I don’t know. It is true that many know about the book. But when I see the policies that have been dominant in the last 30 years, it looks tome like they did not read the critiques I have in each chapter of the book. I think they like the idea, but connect it with corporate globalization… and I criticized this for abusing its power, avoiding paying taxes, which means that all our governments, including a well run government such as Germany, are now poorer. This is also part of the extractive logic I referred to above.
You are ranked among the 100 most important thinkers in the world byForeign Policy, a US magazine. How do we live the fact of being one of the most influential women in the world? Can you tell us how you live it?
Well…there are so many of these lists. Further these are annual lists, so I would not be too impressed with that. Plus “thinker” is quite different from “influential”. (Laughter)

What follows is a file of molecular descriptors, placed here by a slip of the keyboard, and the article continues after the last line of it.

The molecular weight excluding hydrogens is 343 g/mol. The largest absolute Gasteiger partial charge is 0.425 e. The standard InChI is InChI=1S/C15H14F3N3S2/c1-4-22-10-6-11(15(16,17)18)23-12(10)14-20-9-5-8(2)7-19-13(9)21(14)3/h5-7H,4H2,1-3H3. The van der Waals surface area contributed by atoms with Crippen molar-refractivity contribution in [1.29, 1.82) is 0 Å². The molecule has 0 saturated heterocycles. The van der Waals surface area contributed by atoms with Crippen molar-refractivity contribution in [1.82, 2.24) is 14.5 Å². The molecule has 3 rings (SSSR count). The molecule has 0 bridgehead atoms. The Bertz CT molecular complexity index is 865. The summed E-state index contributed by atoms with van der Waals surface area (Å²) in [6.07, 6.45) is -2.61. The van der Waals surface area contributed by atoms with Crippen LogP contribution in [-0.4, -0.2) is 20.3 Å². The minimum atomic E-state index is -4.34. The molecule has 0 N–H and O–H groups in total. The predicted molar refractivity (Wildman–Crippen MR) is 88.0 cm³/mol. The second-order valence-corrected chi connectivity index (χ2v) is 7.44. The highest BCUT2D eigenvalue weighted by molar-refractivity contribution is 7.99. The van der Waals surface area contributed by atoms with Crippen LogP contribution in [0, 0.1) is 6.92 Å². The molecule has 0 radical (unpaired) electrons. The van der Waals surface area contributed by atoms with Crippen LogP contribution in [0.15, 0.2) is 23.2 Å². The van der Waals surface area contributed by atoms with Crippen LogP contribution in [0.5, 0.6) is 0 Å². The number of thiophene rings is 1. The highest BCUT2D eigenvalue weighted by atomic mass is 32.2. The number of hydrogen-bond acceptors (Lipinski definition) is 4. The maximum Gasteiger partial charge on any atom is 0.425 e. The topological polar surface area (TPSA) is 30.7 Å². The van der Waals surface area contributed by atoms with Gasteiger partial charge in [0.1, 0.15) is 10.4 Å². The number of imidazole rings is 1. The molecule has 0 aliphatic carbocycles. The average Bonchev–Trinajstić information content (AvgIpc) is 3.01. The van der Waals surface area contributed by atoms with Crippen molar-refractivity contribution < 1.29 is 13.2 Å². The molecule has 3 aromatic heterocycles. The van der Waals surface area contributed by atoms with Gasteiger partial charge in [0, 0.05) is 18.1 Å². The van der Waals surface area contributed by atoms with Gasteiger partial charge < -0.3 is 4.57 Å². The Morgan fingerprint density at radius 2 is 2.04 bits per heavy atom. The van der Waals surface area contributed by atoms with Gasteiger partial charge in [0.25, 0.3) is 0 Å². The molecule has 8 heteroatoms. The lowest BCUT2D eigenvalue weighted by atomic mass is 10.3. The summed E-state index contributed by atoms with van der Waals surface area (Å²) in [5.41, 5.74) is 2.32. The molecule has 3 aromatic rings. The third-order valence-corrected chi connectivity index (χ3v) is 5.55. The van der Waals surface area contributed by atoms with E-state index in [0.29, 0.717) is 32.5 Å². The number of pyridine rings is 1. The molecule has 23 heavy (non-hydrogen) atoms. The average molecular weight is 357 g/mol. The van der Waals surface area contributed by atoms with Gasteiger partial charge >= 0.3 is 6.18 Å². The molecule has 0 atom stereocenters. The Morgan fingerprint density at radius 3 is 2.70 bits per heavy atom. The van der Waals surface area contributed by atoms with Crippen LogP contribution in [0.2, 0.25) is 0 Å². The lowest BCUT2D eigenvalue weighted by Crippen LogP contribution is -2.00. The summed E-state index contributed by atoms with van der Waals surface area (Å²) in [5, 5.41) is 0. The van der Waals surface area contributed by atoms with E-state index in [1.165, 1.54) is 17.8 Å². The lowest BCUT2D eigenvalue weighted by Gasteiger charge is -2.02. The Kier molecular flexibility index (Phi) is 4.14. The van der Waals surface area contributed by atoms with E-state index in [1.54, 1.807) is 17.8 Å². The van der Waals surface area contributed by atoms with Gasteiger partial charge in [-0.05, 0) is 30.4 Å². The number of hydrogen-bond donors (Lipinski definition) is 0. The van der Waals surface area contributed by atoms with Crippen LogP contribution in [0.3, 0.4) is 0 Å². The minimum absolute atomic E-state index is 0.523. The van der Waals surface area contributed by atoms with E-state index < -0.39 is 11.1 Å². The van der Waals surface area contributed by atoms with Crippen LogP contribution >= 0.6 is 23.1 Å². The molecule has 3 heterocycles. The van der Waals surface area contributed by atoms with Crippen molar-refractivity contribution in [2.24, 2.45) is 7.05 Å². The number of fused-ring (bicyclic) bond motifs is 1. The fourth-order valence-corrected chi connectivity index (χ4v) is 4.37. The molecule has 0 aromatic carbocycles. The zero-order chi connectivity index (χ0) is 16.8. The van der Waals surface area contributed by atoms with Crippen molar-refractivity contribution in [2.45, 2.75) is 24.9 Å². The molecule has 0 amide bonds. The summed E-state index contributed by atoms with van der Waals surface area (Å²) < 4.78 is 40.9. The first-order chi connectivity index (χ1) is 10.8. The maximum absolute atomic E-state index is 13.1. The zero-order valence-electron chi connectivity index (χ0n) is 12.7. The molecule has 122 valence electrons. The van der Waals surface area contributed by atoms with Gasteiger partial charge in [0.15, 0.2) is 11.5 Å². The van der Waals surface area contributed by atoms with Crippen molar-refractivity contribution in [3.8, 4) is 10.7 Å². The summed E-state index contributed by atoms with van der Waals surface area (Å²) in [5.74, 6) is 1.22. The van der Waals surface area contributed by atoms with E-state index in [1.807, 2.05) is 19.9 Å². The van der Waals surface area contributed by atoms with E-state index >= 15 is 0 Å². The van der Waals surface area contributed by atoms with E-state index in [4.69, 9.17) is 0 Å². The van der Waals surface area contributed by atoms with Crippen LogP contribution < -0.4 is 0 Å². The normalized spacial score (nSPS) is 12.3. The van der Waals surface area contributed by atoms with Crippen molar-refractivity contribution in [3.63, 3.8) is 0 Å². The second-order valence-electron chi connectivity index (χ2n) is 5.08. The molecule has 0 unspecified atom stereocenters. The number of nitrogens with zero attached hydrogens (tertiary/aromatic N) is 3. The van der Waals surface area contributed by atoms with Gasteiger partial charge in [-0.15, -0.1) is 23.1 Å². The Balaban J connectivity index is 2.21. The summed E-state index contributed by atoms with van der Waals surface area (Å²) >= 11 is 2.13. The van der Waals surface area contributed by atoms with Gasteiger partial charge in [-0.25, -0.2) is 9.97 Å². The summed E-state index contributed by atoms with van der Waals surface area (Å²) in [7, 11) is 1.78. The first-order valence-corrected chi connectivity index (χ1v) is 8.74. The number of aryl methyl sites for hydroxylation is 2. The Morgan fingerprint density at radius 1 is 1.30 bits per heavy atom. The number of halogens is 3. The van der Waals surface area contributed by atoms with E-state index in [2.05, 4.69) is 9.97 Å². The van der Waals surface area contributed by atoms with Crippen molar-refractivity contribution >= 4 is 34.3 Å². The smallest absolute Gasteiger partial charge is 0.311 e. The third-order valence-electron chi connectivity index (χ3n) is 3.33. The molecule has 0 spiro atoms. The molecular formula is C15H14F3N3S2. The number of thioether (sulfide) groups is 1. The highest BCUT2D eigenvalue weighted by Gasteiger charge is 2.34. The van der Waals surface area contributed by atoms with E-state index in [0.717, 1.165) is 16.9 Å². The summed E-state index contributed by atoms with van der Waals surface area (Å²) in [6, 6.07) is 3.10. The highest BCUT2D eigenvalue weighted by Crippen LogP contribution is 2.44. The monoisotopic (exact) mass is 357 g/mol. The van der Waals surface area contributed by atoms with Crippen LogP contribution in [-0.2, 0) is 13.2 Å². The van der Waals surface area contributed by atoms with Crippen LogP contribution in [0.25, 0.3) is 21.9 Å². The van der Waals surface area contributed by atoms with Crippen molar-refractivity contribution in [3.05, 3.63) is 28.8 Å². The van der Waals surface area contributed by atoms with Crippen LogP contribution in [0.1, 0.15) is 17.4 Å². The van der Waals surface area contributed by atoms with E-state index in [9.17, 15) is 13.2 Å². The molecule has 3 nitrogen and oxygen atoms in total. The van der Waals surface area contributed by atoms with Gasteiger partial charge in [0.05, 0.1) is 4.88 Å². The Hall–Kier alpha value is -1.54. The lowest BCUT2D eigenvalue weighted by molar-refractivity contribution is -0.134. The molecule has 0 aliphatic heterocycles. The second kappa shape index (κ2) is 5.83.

Interview realized by Mohsen Abdelmoumen
Who is the professor Sassen?
Saskia Sassen is a Dutch-American sociologist noted for her analyses of globalization and international migration. Prof. Sassen coined the term Global City. She studied in philosophy and political science at the Université de Poitiers, France, where she obtained a master’s degree in philosophy, at the Universita degli Studi di Roma, and at the University of Buenos Aires. Prof. Sassen studied sociology and economics at the University of Notre Dame, Indiana, where she obtained M.A. and Ph.D. degrees.
After being a post-doctoral fellow at the Center for International Affairs at Harvard University, Prof. Sassen held various academic positions in and outside the USA, such as the Ralph Lewis Professor of Sociology at the University of Chicago. She is currently Robert S. Lynd Professor of Sociology at Columbia University and Centennial Visiting Professor of Political Economy in the Department of Sociology at the London School of Economics.